Flexible substrates and semiconductors could lead to electronic devices such as wearable medical diagnostic devices and roll-up displays. However, the thin wires linking different circuit components in existing flexible electronics are prone to breakage when bent, making them unreliable. The scientists Amit Kumar and Sanjay Sambandan of the Indian Institute of Science, Bengaluru, in collaboration with scientists from the University of Cambridge, have found a way for damaged electronic circuits to repair themselves. In a paper published in a recent issue of “Physical Review Applied”, the researchers reported that a suspension of copper particles could fix breaks in electronic connections.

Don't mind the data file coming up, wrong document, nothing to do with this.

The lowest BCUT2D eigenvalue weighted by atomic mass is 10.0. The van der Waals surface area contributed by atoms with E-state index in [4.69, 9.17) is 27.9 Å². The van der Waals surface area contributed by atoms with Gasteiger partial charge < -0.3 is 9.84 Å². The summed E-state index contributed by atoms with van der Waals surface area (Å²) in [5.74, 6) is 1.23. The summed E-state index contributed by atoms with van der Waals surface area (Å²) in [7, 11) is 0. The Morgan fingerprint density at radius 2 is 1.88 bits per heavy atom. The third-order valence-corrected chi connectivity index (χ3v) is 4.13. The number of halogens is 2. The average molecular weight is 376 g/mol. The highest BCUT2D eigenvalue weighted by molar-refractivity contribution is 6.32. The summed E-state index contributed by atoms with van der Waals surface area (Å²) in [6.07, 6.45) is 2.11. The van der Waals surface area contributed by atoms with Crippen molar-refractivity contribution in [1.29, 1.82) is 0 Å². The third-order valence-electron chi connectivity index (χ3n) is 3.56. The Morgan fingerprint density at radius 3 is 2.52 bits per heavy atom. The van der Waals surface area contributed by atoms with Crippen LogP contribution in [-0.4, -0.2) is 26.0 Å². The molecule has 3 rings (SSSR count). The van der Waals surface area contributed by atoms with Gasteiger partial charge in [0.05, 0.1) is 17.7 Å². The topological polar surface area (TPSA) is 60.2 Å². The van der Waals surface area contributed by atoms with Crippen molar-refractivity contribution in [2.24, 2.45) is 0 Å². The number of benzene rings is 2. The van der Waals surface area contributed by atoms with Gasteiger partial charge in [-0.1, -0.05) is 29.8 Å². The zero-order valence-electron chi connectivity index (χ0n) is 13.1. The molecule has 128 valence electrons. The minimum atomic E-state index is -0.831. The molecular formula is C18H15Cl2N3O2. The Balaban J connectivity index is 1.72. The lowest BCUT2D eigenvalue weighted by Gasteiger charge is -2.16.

Unlike previous such techniques, this method does not require rare materials or the addition of complex circuitry. The idea is based on submerging a circuit connection in a solution containing suspended copper microspheres. If the connection gets broken, an electric field will cause the copper spheres to form chains that bridge the gap. The current flowing through the chains will then heat and sinter them, creating a stable wire that heals the connection. In contrast to the reconnections produced by other self-healing experiments, the copper-sphere patch is both flexible and stretchable.